Weight-training lowers diabetes by one-third
Regular weight training can cut the chances of developing type-2 diabetes by up to 34%. Adding aerobic exercise, such as brisk walking or running, can lead to even greater benefits, shows an analysis of data of 32,000 Americans from 1990 to 2008. Of them, 2,278 developed diabetes.
Though even modest amounts of weight training reduces diabetes risk, the most active men — who did more than 150 minutes of aerobics as well as at least 150 minutes of weight training per week — cut their risk the most, by close to two-thirds, reports the journal Archives of Internal Medicine.
Stressed men like plumper women
Body size preferences are flexible and can be changed by environment and circumstance, found a British study that found stressed men prefer overweight women. Compared to a control group, stressed men rated a significantly heavier female body size as the most attractive, and they rated larger female bodies as more attractive in general.
Earlier research has shown that men also prefer heavier body sizes when resources are unpredictable or unavailable. Certain evolutionary theories suggest this may be because when times are tough, a thin woman may be ill, have irregular periods, and may be unable to support pregnancy. The study also found that the stressed men gave higher ratings to a wider range of female figures than did their unstressed counterparts.
Ginger helps regulate spikes in blood sugar
Ginger helps regulate spikes in blood sugar that can create complications for people with type-2 diabetes — which is closely linked to obesity and lifestyle. It occurs when the body stops responding to the sugar regulating hormone insulin.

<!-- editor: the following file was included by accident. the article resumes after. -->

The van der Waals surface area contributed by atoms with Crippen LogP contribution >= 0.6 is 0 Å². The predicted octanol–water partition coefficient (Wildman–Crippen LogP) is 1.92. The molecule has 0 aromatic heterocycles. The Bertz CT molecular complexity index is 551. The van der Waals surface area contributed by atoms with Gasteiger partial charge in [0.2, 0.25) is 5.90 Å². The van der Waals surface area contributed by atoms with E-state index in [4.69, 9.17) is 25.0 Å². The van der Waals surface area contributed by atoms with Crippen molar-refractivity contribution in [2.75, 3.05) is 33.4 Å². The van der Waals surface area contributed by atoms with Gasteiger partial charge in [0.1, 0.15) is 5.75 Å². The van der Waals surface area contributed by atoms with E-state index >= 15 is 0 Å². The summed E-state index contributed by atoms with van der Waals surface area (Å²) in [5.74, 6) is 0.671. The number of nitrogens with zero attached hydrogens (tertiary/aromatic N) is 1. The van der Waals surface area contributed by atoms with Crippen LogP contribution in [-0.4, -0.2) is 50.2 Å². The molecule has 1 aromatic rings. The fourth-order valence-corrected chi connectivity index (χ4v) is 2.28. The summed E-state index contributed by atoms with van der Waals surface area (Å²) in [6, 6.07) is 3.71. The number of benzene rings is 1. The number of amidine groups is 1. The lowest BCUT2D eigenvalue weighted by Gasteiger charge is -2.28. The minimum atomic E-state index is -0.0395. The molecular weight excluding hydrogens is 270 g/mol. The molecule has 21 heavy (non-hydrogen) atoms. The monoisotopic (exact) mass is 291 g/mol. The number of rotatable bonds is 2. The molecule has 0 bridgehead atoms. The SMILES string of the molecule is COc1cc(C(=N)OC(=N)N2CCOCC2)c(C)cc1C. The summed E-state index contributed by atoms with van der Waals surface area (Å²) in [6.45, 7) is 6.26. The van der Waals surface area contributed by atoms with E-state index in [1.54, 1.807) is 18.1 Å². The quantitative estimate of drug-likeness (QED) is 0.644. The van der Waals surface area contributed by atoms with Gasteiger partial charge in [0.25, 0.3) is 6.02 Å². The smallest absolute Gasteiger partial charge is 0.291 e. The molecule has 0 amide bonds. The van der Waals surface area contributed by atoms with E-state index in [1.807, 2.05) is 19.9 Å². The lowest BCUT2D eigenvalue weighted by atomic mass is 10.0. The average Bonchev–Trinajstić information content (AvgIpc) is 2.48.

Ginger extracts increases glucose into muscle cells independently of insulin, reports a study from Australia in the journal Planta Medica. The components responsible for the increase in glucose uptake were gingerols — the major phenolic components of ginger rhizome, which is widely added to food in the subcontinent.
Fewer white lies improve health, lessen tension
Bending the truth can actually cause physical and mental health, concludes a study. It found people who consciously tell fewer white lies were less likely to feel tense or sad and also experienced fewer sore throats and headaches. Truthful people also had better relationships and smoother social interactions overall than fibbers.
Participants of the study avoided falsehoods by telling the truth about their daily accomplishments rather than exaggerating.
Obese mothers stunt baby’s growth
Overweight women’s extra weight, apart from raising their chances of developing other health problems, also affects how their babies grow.
Babies of overweight/obese mothers lag in their initial development — gaining less weight and growing less in length in the first three months — than babies of normal-weight women. The overweight/obese mother’s babies also gained less fat mass —crucial to brain growth and development.
Previous studies have shown that children of overweight mothers usually catch up to their normal-weight-mother peers at some point, but are likely to rapidly gain weight in adolescence to become overweight or obese themselves, which causes health problems.